One of the frustrating things about owning a computer is that, sooner or later, it can't keep up with the demands of your software. There are dozens of jokes about a customer buying the fastest machine on the market only to find out that it's been left behind by the time he gets home. But there's some good news: you can help your computer keep up with the times by upgrading its random access memory (RAM). And better yet, it's one of the simpler modifications you can make to your computer that doesn't void your warranty!
Before we dive into the guide, it helps to understand RAM. The acronym stands for random access memory. It helps to imagine RAM as if it's laid out like a big grid -- kind of like the board on a game of Battleship. Each box in the grid represents a memory cell, and each cell can store information. You can access any cell within RAM if you know what row and column it's in.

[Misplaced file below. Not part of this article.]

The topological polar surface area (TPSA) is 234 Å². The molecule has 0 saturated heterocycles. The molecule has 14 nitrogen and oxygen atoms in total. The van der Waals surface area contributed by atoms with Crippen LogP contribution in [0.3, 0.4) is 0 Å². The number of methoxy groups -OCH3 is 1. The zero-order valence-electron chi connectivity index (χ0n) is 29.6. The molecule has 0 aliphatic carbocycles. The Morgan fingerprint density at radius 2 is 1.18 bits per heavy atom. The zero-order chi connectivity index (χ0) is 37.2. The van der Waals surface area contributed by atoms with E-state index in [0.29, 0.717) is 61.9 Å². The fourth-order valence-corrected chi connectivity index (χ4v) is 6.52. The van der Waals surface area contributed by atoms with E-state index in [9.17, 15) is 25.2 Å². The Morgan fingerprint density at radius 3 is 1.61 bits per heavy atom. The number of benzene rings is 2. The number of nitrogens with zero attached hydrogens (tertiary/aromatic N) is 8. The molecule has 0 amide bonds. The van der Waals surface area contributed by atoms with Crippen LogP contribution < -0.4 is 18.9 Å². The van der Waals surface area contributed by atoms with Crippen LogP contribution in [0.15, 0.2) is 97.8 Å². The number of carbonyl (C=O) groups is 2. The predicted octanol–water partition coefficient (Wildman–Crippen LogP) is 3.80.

Information in RAM memory cells can be overwritten or erased. That's one of the ways it's different from read-only memory (ROM). Your computer's ROM is hardwired into your machine's circuitry. It contains the information that allows your computer to perform basic functions like initiating the operating system or activating hardware.
RAM helps your computer run applications. Your computer stores temporary information within the memory cells and refers to the data as it runs applications. If the information isn't in your computer's RAM, the computer has to refer to its hard drive. This is slower than pulling information from RAM. So if your computer doesn't have enough RAM to run multiple applications or even one big program, it may feel like it's just crawling along.
Every computer has a maximum amount of RAM it can handle. Once you hit that limit, you've gone as far as you can go with your hardware. But unless you've customized your machine, chances are your computer has plenty of capacity for more RAM.